When you go out to take pictures, think about perspective.  Do you want to show the top of whatever you’re photographing?  Is it more important to shoot from a tall angle or a shorter angle?  How can you move your body to improve the angle – sitting down, laying down, standing on a chair (with permission)?

How can you use perspective to improve your photography?

Nature Photography Contest for Kids – NOW OPEN!

Voting is OPEN!  Please scroll to the thumbnails below and click on the word ‘vote’ under your favorites.  You get 10 votes!

Photography Contest Now Live - 2

Here’s how it works:

  1. Any child aged 7 to 12 may enter.
  2. The photographs must be taken by the child, but adults may assist in the uploading or digitization process.
  3. Each photograph must fit the nature theme.
  4. A child may submit multiple pictures – but each entrant is eligible to win only one prize.
  5. Photographs may be edited, but all editing work must be done solely by the child.
  6. Photographic entries must be taken between September 1, 2014, and October 31, 2014.
  7.  Winners will be chosen based on the number of ‘likes’ and clicks received on each thumbnail. 
  8. The top five vote-getting photographs will be displayed in a later blog post at A Nest in the Rocks AND displayed in a CafePress shop of children’s art.  This art will be available for sale with proceeds going towards children’s ministries at Warren’s Grove UMC.
  9. The grand prize winner will receive:  a copy of Callie’s Contest of Courage and the accompanying Liturature Study Guide by Jan May and a copy of The Stolen Necklace by Andi Bradsher.  The second-place winner will receive a copy of The Stolen Necklace by Andi Bradsher and a journal with his winning photo on it. 
  10.  Entrants may campaign for votes by advertising their entries and this contest.
  11. By entering this contest, you agree for your photographs to be shared on A Nest in the Rocks at the end of the contest, with CafePress at the end of the contest, and in the advertisement of this contest.  No names will be attached to any work, and while you agree to share it with us for this short time, it remains yours.

This contest will run through October 31 with voting set to begin on Saturday, November 1st.  So, break out your camera and start taking pictures! 

Let your kids be creative.  Think nature.  Maybe fall is very evident where you live right now.  Go for leaf collages, buckets of nuts, busy squirrels, or whatever thing outside strikes your kid’s fancy.  Let loose and have fun with it.

Good luck!

To make sure you’re up to date on the latest and greatest contest news, subscribe in the sidebar.

* Prizes for this contest are being donated by Jan May and A Nest in the Rocks.

Shared at:

I Choose Joy!

New Nature Photography Contest for Kids!

Have you been in awe at the beautiful fall scenery outside your window?  Have your kids been excited to pick up leaves and discover nuts hiding in the grass?  Then this is the contest for you!

My Big Helper’s book club recently read “Callie’s Contest of Courage” by Jan May.  Callie is a creative girl who loves her family, animals, and photography.  During our book club meeting we learned about how to take good pictures, and the girls had a blast – and then we thought, why not have a contest like the one that Callie entered?

Photography Contest

So here it is:  our Nature Photography Contest for Kids! 

  1. Any child aged 7 to 12 may enter.
  2. The photographs must be taken by the child, but adults may assist in the uploading or digitization process.
  3. Each photograph must fit the nature theme.
  4. A child may submit multiple pictures – but each entrant is eligible to win only one prize.
  5. Photographs may be edited, but all editing work must be done solely by the child.
  6. Photographic entries must be taken between September 1, 2014, and October 31, 2014.
  7.  Winners will be chosen based on the number of ‘likes’ and clicks received on each thumbnail.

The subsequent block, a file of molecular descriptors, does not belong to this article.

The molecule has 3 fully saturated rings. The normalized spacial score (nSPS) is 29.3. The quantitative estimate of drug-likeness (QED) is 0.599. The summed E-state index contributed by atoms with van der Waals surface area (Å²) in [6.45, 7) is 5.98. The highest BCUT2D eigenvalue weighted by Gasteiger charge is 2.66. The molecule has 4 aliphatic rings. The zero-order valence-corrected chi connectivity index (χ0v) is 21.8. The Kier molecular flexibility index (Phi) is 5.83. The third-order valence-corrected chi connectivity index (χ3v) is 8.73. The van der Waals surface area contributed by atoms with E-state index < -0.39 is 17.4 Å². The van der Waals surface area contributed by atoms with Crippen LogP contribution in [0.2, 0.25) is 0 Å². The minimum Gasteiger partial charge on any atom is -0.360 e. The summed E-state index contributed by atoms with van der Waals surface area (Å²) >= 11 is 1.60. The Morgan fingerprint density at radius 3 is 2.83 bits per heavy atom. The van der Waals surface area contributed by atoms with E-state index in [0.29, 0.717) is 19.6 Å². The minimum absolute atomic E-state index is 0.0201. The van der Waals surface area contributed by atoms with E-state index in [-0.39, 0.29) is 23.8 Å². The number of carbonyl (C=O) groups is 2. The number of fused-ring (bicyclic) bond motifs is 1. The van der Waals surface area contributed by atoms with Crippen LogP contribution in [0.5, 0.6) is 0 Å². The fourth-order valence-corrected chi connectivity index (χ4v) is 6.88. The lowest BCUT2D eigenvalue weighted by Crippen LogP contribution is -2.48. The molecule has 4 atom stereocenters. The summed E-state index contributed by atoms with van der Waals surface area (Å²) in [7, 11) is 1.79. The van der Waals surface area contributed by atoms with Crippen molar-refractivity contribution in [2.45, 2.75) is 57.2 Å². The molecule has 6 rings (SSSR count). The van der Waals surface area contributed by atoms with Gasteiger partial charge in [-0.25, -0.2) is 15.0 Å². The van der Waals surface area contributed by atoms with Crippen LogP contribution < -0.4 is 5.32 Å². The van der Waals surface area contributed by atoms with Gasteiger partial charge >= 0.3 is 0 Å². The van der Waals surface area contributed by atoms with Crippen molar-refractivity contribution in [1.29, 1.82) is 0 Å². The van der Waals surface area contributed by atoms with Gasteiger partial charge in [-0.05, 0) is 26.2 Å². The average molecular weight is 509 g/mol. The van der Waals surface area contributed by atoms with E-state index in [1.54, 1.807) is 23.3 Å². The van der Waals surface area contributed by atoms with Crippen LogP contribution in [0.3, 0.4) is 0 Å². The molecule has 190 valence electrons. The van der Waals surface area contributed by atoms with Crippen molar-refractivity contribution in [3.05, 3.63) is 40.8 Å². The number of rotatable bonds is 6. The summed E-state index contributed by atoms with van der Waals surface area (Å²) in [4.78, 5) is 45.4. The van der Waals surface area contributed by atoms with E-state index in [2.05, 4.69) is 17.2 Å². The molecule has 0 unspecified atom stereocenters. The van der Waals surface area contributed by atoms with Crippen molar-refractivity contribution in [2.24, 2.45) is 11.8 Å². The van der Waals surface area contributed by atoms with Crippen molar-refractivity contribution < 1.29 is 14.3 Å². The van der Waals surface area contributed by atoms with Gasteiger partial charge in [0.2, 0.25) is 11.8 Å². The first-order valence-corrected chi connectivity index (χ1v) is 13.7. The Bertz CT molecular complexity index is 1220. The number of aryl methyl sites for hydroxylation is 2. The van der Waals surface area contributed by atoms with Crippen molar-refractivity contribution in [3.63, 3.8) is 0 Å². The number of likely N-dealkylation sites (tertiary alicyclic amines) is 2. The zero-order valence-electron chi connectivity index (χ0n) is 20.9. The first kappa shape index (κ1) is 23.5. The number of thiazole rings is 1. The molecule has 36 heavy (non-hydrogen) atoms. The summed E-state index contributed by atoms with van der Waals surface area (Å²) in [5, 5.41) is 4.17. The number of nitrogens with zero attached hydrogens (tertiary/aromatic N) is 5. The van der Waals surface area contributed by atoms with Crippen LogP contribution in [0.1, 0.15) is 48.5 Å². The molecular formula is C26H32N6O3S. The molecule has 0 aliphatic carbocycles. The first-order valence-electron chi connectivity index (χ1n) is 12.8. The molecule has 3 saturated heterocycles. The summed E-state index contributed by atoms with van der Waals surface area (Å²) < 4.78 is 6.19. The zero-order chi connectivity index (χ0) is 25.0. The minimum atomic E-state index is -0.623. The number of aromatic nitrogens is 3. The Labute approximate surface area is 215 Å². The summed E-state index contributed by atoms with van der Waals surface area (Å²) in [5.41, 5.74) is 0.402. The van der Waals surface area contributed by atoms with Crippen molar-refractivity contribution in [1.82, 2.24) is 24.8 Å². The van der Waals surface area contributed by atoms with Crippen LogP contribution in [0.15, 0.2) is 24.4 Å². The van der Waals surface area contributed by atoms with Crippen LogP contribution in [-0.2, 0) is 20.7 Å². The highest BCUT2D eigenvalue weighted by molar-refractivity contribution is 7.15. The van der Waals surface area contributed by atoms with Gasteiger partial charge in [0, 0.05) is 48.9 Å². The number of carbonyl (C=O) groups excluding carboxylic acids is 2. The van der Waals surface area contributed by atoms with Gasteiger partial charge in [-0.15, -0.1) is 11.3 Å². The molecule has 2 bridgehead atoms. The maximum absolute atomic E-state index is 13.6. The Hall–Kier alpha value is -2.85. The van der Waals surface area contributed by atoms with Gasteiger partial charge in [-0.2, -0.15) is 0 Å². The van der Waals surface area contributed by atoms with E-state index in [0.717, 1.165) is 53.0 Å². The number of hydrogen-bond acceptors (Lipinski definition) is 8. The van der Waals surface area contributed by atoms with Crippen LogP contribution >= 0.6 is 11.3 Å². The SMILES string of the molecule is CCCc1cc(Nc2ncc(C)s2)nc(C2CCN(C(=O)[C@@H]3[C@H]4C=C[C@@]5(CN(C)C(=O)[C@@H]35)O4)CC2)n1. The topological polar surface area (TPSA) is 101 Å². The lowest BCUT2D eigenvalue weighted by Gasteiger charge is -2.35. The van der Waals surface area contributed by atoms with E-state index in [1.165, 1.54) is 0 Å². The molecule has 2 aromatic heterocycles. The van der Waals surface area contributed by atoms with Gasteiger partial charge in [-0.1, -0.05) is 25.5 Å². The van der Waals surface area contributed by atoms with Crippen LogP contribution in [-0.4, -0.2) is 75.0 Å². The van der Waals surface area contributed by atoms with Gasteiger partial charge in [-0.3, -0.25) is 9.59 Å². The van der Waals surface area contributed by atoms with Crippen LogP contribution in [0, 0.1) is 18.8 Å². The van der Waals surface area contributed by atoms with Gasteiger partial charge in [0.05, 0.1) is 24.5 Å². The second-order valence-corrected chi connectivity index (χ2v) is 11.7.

8. The top five vote-getting photographs will be displayed in a later blog post at A Nest in the Rocks.
  9. The grand prize winner will receive:  a copy of Callie’s Contest of Courage and the accompanying Liturature Study Guide by Jan May, a copy of The Stolen Necklace by Andi Bradsher, and a scrapbooking kit.  The second-place winner will receive a copy of The Stolen Necklace
  10.  Entrants may campaign for votes by advertising their entries and this contest.

This contest will open on Friday, October 17, and will run through October 31.  So, break out your camera and start taking pictures! 

Let your kids be creative.  Think nature.  Maybe fall is very evident where you live right now.  Go for leaf collages, buckets of nuts, busy squirrels, or whatever thing outside strikes your kid’s fancy.  Let loose and have fun with it.

Good luck!

To make sure you’re up to date on the latest and greatest contest news, subscribe in the sidebar.

* Prizes for this contest are being donated by Jan May and A Nest in the Rocks.

Book Club, Girls’ Edition: “A Surprise for Lily”

Disclosure Pic 
We are currently experiencing both the best and worst of times in our book club this month.
 
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The best, because we had a really wonderful time reading and interacting with A Surprise for Lily by Suzanne Woods Fisher.
 
The worst because this is the last in the series.  There are no more Lily Lapp adventures to read.
 
Because Lily had so many outdoor adventures in this book, we decided to make our club meeting a whole-family affair and moved it to a local park.  

 

My husband manned the grill.  Although Lily usually roasts her hot dogs on a stick over the fire, that wasn’t possible for us in the park.  We enjoyed our freshly roasted hot dogs, anyway.  He makes a great grillmaster!

 

The girls enjoyed eating together and discussing the book, although they were really anticipating our next adventure …

boating!  We decided to take to the lake the way that Lily and Hannah did in the family rowboat – hopefully, though, without capsizing.  Together our families rented two canoes and two kayaks.  The kids took turns canoeing around the lake with some dads in charge …

while some of the older kids were able to kayak on their own.  They really loved this part!

 

Afterwards everyone played a spontaneous game of baseball.  The kids get along well together.  We’re happy not to have any rocky Lily-and-Aaron relationships at this point!

We have enjoyed reading this series together.  I’m sad that our time with Lily is ending.  Perhaps Suzanne Woods Fisher will write another great kids’ series.

You can read more about our other Lily Lapp book club adventures here:

“A Big Year for Lily”  by Suzanne Woods Fisher



What are your kids’ favorite books?